Historians will record that the UK’s Brexit debate ended precisely on 29th September 2021 when Sir Keir Starmer, leader of the opposition Labour Party, declared that the task was now to make Brexit work.
To optimise Brexit means optimising trade flows, to ensure the highest levels of productivity, investment and living standards. Businesses do best from economies of scale, so that the same production run meets with the fewest barriers of tax, regulation and standards. Nowadays, this is done by forming large trading blocks such as MERCOSUR, NAFTA or the EU. Large countries such as the USA, China and India are primarily trade blocs, with widely differing economies linked into a regulatory whole. But to join them will take time and involve tortuous negotiations, which may not necessarily redound to Britain’s advantage. However, there is a faster way.
No quicker entry can be found to any market than to sell competitive goods. No amount of regulation and control can prevent people from getting what they want. If Britain were to devalue the pound, drastically, it would gain access to major markets of all sizes very quickly. The fall in overseas investment would be quickly reversed as foreigners could buy UK assets such as plant and labour at knock-down prices. British goods and services would enjoy an immense competitive advantage. The ancient, unsolved problem of our trade deficit would slowly begin to solve itself. So devalue-but to what level?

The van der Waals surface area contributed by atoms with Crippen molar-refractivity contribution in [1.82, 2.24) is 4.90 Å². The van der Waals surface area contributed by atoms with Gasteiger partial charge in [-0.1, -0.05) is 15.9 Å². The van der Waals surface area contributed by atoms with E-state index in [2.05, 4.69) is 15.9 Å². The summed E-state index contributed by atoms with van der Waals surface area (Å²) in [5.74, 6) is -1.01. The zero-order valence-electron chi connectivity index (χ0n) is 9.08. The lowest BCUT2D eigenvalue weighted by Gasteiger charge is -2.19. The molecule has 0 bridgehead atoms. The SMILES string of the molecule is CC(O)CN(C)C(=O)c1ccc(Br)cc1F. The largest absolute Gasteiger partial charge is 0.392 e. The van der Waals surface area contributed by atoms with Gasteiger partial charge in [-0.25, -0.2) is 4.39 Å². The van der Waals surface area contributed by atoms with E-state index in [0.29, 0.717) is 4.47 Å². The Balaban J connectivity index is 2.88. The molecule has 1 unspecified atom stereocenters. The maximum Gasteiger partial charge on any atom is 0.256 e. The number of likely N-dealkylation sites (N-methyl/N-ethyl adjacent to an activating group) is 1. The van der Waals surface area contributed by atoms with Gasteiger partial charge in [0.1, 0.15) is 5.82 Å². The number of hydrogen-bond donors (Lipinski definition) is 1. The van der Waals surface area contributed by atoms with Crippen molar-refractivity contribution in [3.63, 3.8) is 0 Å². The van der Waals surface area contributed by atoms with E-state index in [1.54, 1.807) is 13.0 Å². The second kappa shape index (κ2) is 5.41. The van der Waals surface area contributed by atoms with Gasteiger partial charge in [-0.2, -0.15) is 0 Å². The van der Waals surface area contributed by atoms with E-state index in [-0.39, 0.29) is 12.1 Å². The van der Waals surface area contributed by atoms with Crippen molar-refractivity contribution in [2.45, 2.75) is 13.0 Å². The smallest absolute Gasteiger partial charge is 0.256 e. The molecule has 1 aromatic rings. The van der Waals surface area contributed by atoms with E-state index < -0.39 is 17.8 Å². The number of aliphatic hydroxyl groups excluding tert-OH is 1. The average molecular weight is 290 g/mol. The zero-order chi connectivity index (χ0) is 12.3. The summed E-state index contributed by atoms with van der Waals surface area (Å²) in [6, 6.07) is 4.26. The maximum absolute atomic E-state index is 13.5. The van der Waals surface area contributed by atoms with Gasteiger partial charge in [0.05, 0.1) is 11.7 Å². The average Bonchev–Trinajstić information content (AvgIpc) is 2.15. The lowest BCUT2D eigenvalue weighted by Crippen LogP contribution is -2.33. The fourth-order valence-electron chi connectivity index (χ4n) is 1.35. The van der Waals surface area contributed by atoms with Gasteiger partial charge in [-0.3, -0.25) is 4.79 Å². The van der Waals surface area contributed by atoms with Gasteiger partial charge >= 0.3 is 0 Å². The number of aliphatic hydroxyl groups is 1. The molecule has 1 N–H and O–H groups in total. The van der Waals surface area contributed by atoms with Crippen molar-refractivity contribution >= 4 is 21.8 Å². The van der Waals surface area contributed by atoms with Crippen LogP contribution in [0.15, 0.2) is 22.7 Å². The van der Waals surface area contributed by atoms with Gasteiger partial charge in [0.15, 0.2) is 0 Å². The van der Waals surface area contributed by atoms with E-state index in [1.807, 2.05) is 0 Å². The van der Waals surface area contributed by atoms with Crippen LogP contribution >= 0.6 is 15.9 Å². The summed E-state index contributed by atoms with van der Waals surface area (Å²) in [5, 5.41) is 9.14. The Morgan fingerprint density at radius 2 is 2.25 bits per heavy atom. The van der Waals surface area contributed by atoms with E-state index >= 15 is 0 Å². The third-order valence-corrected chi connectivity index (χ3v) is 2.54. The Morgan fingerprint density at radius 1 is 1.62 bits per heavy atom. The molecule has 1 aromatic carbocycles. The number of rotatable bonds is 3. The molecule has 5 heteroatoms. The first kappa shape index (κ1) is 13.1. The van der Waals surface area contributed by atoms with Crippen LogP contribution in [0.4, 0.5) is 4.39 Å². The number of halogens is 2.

The gravitational theory of economics points the way as the paper by Elias Sanidas shows  Countries tend to trade best with the nearest neighbours, If Britain were to set the pound at parity with the Euro, or perhaps slightly under, there would be no need to rejoin the Single Market, Customs Union or Free Trade Area.
There would be downsides of course. Imported cars and foreign holidays would be more expensive. But the economic pain would be pretty widely shared, apart from the very few who have foreign denominated assets such as shares or properties. Yet immigration would be braked, as the value of remittances sent home fell sharply, and there was less incentive for employers to hire cheap foreign labour. Yes, there might be inflation-but is that not happening anyway?
The best economic policies recognise existing trends-and the pound has been falling since 2016 anyway. Why not take advantage of this trend, to recalibrate once and for all, and show that Britain really is taking a new path? Did not Shakespeare, our greatest playwright observe
There is a tide in the affairs of men/which, taken at the flood, leads on to fortune/Omitted, all the voyage of their life/Is bound in shallows and in miseries
And surely Shakespeare was right!
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